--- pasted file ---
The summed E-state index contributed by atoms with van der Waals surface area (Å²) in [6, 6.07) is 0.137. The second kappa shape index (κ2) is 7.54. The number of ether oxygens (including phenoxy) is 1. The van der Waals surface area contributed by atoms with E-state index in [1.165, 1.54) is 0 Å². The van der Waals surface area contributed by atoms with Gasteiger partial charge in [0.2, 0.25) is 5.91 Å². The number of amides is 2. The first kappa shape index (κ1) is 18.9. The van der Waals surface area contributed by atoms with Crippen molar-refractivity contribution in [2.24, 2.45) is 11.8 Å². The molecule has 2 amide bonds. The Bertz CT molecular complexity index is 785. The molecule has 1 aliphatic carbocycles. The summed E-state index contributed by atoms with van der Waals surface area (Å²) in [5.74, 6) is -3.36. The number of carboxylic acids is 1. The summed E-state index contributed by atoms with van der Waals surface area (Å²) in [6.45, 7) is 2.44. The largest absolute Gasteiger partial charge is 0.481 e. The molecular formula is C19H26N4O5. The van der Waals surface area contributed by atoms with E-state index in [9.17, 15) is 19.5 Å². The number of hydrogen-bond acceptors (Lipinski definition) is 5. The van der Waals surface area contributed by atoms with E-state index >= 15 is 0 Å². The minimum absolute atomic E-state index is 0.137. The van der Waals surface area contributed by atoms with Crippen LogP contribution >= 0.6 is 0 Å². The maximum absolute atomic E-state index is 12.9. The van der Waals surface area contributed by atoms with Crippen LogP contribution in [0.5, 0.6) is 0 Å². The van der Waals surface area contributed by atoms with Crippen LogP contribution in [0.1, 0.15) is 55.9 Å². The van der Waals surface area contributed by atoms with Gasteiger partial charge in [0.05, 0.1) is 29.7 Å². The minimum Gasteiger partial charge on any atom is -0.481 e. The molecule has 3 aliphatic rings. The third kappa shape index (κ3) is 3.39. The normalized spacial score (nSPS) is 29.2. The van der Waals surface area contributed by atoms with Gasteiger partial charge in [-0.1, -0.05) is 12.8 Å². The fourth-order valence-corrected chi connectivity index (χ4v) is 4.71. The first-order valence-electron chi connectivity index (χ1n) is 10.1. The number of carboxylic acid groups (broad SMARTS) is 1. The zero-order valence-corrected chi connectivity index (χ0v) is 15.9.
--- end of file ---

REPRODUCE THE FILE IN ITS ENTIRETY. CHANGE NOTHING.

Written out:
The summed E-state index contributed by atoms with van der Waals surface area (Å²) in [6, 6.07) is 0.137. The second kappa shape index (κ2) is 7.54. The number of ether oxygens (including phenoxy) is 1. The van der Waals surface area contributed by atoms with E-state index in [1.165, 1.54) is 0 Å². The van der Waals surface area contributed by atoms with Gasteiger partial charge in [0.2, 0.25) is 5.91 Å². The number of amides is 2. The first kappa shape index (κ1) is 18.9. The van der Waals surface area contributed by atoms with Crippen molar-refractivity contribution in [2.24, 2.45) is 11.8 Å². The molecule has 2 amide bonds. The Bertz CT molecular complexity index is 785. The molecule has 1 aliphatic carbocycles. The summed E-state index contributed by atoms with van der Waals surface area (Å²) in [5.74, 6) is -3.36. The number of carboxylic acids is 1. The summed E-state index contributed by atoms with van der Waals surface area (Å²) in [6.45, 7) is 2.44. The largest absolute Gasteiger partial charge is 0.481 e. The molecular formula is C19H26N4O5. The van der Waals surface area contributed by atoms with E-state index in [9.17, 15) is 19.5 Å². The number of hydrogen-bond acceptors (Lipinski definition) is 5. The van der Waals surface area contributed by atoms with E-state index >= 15 is 0 Å². The minimum absolute atomic E-state index is 0.137. The van der Waals surface area contributed by atoms with Crippen LogP contribution >= 0.6 is 0 Å². The maximum absolute atomic E-state index is 12.9. The van der Waals surface area contributed by atoms with Crippen LogP contribution in [0.5, 0.6) is 0 Å². The van der Waals surface area contributed by atoms with Crippen LogP contribution in [0.1, 0.15) is 55.9 Å². The van der Waals surface area contributed by atoms with Gasteiger partial charge in [0.05, 0.1) is 29.7 Å². The minimum Gasteiger partial charge on any atom is -0.481 e. The molecule has 3 aliphatic rings. The third kappa shape index (κ3) is 3.39. The normalized spacial score (nSPS) is 29.2. The van der Waals surface area contributed by atoms with Gasteiger partial charge in [-0.1, -0.05) is 12.8 Å². The fourth-order valence-corrected chi connectivity index (χ4v) is 4.71. The first-order valence-electron chi connectivity index (χ1n) is 10.1. The number of carboxylic acid groups (broad SMARTS) is 1. The zero-order valence-corrected chi connectivity index (χ0v) is 15.9.